An inexpensive drug that has lost much of its punch against malaria over the past 20 years is showing signs of regaining its strength in the African nation of Malawi. But researchers warn that the entire continent would have to coordinate its fight against the disease in order for the drug to regain a prominent place among malaria fighters.
Doctors have used the drug, chloroquine, to treat malaria for 60 years, but Plasmodium falciparum, the protozoan that causes severe malaria, has become increasingly resistant. Malawi abandoned the drug in 1993, and doctors there replaced it with an inexpensive combination pill containing sulfadoxine and pyrimethamine. Scientists took note.
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The Malawi strategy worked for several years. But eventually, the combination drug became less and less effective against P. falciparum. The emerging therapy of choice in Africa is now a more expensive, more complex treatment that includes derivatives of artemisinin—an extract of the Chinese herbal remedy called sweet wormwood (SN: 2/7/04, p. 94: Available to subscribers at Malaria drug boosts recovery rates).
Meanwhile, scientists working in Malawi have found that the malaria protozoan recovered from patients no longer harbored a mutation that makes it resistant to chloroquine, says Miriam K. Laufer, a pediatric infectious-disease physician at the University of Maryland School of Medicine in Baltimore.
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To find out whether the drug might again be effective, Laufer and her colleagues last year identified 210 Malawian children with malaria and gave half of them chloroquine and half of them the sulfadoxine-pyrimethamine combination.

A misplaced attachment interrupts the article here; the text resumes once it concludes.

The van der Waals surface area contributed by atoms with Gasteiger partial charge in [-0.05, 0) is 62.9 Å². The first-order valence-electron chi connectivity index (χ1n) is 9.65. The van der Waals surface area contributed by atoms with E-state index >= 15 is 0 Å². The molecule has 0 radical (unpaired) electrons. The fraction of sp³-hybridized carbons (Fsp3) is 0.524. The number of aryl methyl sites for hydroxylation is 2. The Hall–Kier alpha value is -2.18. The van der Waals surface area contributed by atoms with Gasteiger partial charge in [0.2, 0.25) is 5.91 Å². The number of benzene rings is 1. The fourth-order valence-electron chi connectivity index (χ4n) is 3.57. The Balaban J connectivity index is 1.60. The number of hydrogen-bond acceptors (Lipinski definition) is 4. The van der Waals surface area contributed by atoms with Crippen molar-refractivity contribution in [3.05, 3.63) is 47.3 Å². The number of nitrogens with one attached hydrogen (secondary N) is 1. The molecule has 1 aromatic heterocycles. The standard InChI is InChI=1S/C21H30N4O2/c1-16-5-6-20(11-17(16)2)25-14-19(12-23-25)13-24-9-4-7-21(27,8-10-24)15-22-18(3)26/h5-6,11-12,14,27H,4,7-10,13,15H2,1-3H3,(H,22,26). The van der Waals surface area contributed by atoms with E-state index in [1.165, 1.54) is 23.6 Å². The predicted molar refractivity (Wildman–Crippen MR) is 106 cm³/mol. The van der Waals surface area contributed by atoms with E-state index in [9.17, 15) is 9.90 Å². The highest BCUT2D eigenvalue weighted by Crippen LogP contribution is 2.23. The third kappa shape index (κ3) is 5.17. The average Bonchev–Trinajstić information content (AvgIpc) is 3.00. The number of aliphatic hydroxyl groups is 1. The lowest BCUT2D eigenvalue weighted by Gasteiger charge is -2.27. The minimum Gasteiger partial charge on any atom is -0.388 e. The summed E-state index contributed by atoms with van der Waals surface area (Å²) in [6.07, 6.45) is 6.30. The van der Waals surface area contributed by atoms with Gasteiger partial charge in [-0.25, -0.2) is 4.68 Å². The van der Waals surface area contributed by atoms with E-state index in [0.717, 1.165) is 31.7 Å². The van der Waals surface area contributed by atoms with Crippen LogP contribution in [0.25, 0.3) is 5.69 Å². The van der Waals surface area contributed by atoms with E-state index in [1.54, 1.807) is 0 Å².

Of 80 children who had received chloroquine and were monitored over 4 weeks, all but one cleared the parasite from their blood. In contrast, 71 of 87 children who were reexamined after getting the sulfadoxine-pyrimethamine combination failed to improve and received other drugs, the scientists report in the Nov. 9 New England Journal of Medicine. Some children weren’t available for follow-up.
The Malawi experience establishes that P. falciparum can become susceptible again to chloroquine after the drug has been absent, says physician Nicholas J. White of Mahidol University in Bangkok, writing in the same journal issue.
“It’s a fascinating finding, but it’s too early to say whether a public health policy will come out of it,” says Paul Garner of the Liverpool School of Tropical Medicine in England. Although most countries in Africa discourage chloroquine use, people take the drug to reduce fever and feel better, he says. Unfortunately, resistant P. falciparum isn’t wiped out in such patients, so they remain infected and risk the fever’s return.
Because nearby countries harbor resistant malaria strains that could reenter Malawi, Laufer says, reintroducing chloroquine as a standard treatment is unlikely. Any push to stop chloroquine use “would need to be continentwide,” she says.
If chloroquine were to replace failing sulfadoxine-pyrimethamine therapy across Africa before chloroquine resistance had disappeared from P. falciparum, the result could be a parasite impervious to both treatments, warns Toshihiro Mita, a physician at Tokyo Women’s Medical University.